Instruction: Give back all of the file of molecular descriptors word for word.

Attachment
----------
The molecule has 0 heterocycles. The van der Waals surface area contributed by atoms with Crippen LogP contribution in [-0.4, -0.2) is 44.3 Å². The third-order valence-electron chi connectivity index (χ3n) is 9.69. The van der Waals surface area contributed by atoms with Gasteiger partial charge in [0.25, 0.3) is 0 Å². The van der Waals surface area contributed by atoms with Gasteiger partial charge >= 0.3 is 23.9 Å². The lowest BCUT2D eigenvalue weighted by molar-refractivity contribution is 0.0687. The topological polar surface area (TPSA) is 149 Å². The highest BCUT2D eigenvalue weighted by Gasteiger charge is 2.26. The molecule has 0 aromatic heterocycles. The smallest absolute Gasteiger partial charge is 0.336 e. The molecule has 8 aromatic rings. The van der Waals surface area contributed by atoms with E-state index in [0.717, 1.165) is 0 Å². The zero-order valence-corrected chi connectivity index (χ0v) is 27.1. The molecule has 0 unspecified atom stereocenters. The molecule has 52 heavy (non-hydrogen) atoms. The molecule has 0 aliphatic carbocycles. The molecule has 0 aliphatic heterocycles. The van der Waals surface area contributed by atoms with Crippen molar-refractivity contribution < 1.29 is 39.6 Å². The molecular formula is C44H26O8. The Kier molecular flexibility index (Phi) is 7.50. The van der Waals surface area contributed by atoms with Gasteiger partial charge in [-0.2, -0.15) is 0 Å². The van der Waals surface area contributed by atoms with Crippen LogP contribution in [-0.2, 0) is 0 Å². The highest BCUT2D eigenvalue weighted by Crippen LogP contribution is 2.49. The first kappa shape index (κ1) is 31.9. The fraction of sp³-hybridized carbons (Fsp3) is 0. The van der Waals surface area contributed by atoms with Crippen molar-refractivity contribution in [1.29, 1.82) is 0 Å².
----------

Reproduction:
The molecule has 0 heterocycles. The van der Waals surface area contributed by atoms with Crippen LogP contribution in [-0.4, -0.2) is 44.3 Å². The third-order valence-electron chi connectivity index (χ3n) is 9.69. The van der Waals surface area contributed by atoms with Gasteiger partial charge in [0.25, 0.3) is 0 Å². The van der Waals surface area contributed by atoms with Gasteiger partial charge >= 0.3 is 23.9 Å². The lowest BCUT2D eigenvalue weighted by molar-refractivity contribution is 0.0687. The topological polar surface area (TPSA) is 149 Å². The highest BCUT2D eigenvalue weighted by Gasteiger charge is 2.26. The molecule has 0 aromatic heterocycles. The smallest absolute Gasteiger partial charge is 0.336 e. The molecule has 8 aromatic rings. The van der Waals surface area contributed by atoms with E-state index in [0.717, 1.165) is 0 Å². The zero-order valence-corrected chi connectivity index (χ0v) is 27.1. The molecule has 0 unspecified atom stereocenters. The molecule has 52 heavy (non-hydrogen) atoms. The molecule has 0 aliphatic carbocycles. The molecule has 0 aliphatic heterocycles. The van der Waals surface area contributed by atoms with Crippen molar-refractivity contribution < 1.29 is 39.6 Å². The molecular formula is C44H26O8. The Kier molecular flexibility index (Phi) is 7.50. The van der Waals surface area contributed by atoms with Gasteiger partial charge in [-0.2, -0.15) is 0 Å². The van der Waals surface area contributed by atoms with Crippen LogP contribution in [-0.2, 0) is 0 Å². The highest BCUT2D eigenvalue weighted by Crippen LogP contribution is 2.49. The first kappa shape index (κ1) is 31.9. The fraction of sp³-hybridized carbons (Fsp3) is 0. The van der Waals surface area contributed by atoms with Crippen molar-refractivity contribution in [1.29, 1.82) is 0 Å².